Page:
Tuesday 27 September 2016

Television: What if our TV channels stuck to the actual facts?

John Boland

Published 08/05/2016 | 02:30

Self-righteous visionary: Vaughan-Lawlor as Pearse
Self-righteous visionary: Vaughan-Lawlor as Pearse

What if? That was the historical question posed over three nights last week on TG4, and it was also the historical question posed over three nights this week by TV3. What's going on? With all the centenary overkill, have the channels run out of facts about 1916 and are obliged to resort to fictions?

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The scenario posited in TG4's Wrecking the Rising was that three time-travellers from today accidentally killed Patrick Pearse in the hours before the Rising and had to try to make amends - and, in the process, perhaps change the course of Irish history for the better. There were teasingly interesting notions in this generally light-footed comedy drama, but at three hours it went on for too long.

TV3's Trial of the Century: The Prosecution of Parick H Pearse, also three hours and also too long, was a more solemn affair, seeking to answer what the voiceover termed "one of the most divisive questions in Irish history: was the 1916 Rising legitimate, and was Pearse, as personification of the rebellion, guilty or not guilty?"

So two questions, then, but never mind because the main "what if" thrust was to imagine that Pearse hadn't been hurriedly executed after a cursory court martial for treason but had been allowed a full trial in which his actions could be both prosecuted and defended.

The result was an old-fashioned coutroom drama that pitted prosecutor Sebastian Banks (Andrew Bennett) first against defence counsel Edward Greene (Denis Conway) and then against Pearse himself, played by Tom Vaughan Lawlor as an unbendingly self-righteous visionary with occasional hints of vulnerability.

This set-up enabled screenwriter Hugh Travers to posit ideas that had never actually been uttered either by Pearse or by those who knew him (and who, in the drama, were asked to testify), and were mainly the product of historical hindsight.

Indeed, while it was all quite impressively staged (with Bennett's prosecutor an enlivening presence), I could never get out of my mind that none of this had ever happened and that the two hours devoted to the trial offered no more than an intriguing fantasy.

And the final hour was an odd affair, casting Pat Kenny as chairman of a 2016 jury who were being asked to decide if the Rising had been defensible and whether Pearse had been justified in his rebellious role.

This round-table discussion featured such people as human rights campaigner Colm O'Gorman, Atheist Ireland chairman Michael Nugent, singer Damien Dempsey, comedian Eleanor Tiernan, journalists Una Mullally and Justine McCarthy and (quite bizarrely) ex-trading fraudster Nick Leeson, and while Kenny kept it all civil and a few moderately interesting things got said, it seemed a pointless exercise.

Nor did I quite get the point of Ireland's Treasures (RTÉ1), an hour-long celebration of ancient national artefacts that had all the hallmarks - and excitement - of a corporate video.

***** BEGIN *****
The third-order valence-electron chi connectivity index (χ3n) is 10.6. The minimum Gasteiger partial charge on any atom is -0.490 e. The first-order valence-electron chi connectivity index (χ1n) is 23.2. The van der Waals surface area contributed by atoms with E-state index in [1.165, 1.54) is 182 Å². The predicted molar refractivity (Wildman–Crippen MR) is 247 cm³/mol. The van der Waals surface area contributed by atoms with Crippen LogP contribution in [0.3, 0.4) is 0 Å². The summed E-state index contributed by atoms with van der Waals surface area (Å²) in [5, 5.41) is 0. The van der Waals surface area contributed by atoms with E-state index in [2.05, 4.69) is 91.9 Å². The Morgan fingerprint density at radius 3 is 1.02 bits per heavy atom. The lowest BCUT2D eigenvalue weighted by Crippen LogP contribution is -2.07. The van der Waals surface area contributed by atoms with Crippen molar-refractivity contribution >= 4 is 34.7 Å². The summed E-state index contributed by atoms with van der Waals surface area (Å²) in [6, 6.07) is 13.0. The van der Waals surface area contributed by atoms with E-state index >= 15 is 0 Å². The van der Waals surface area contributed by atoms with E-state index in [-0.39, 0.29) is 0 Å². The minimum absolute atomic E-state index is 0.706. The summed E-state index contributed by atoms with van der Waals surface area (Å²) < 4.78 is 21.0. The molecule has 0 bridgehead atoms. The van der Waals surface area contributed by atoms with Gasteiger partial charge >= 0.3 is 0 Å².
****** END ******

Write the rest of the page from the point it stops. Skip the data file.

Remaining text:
Backed by a coercive musical soundtrack, presenter Ella McSweeney promised us not just "undiscovered tales" and "astonishing stories" but also an insight into "how these treasures can shine a new light on the story of Ireland", though what we got a rather staid trundle through various archaeological discoveries and a lot experts assuring us of their significance.

It was all handsomely filmed and McSweeney did her best to make it seem of urgent interest, but I felt as if I was trapped in a conference room at a worthy cultual seminar and looking wistfully at life going on outside the window.

There was something of the seminar, too, about the opening episode of The Silk Road (BBC4), but at least the scenery was splendid.

Evocatively named, the Silk Road has always conjured up images of mystery and enchantment, and these remained as historian Sam Willis began his journey in Venice, which Charles Dickens thought oriental rather than European in its suggestion of the Arabian nights.

There were commercial and cultural reasons for him to think in this way, and Willis then went to the ancient Chinese capital of Xi'an to explain how Eastern influences ended up in the heart of Europe. He was a congenial, if not always narratively clear, guide and I can see myself accompanying him on the rest of his journey.

Over on BBC2, The Conspiracy Files: Who Shot Down MH17? posed the question about the Maylasian plane that was blown up over Ukraine in July 2014, killing all 298 people on board, but it couldn't supply a definitive answer.

Was it the work of Russian-backed rebels or was it caused by the Ukrainians in a bid to discredit the rebels and their Russian masters? Locals were interviewed who claimed to have seen fighter jets nearby at the same time, while there was also footage of ground-to-air missiles being transported to the area in days before the disaster.

But by the end, the film left you just as unsure about the perpetrators as at the start, though the Russian connection was posited as the most probable cause - just as it had been in the immediate aftermath. So nothing new then.

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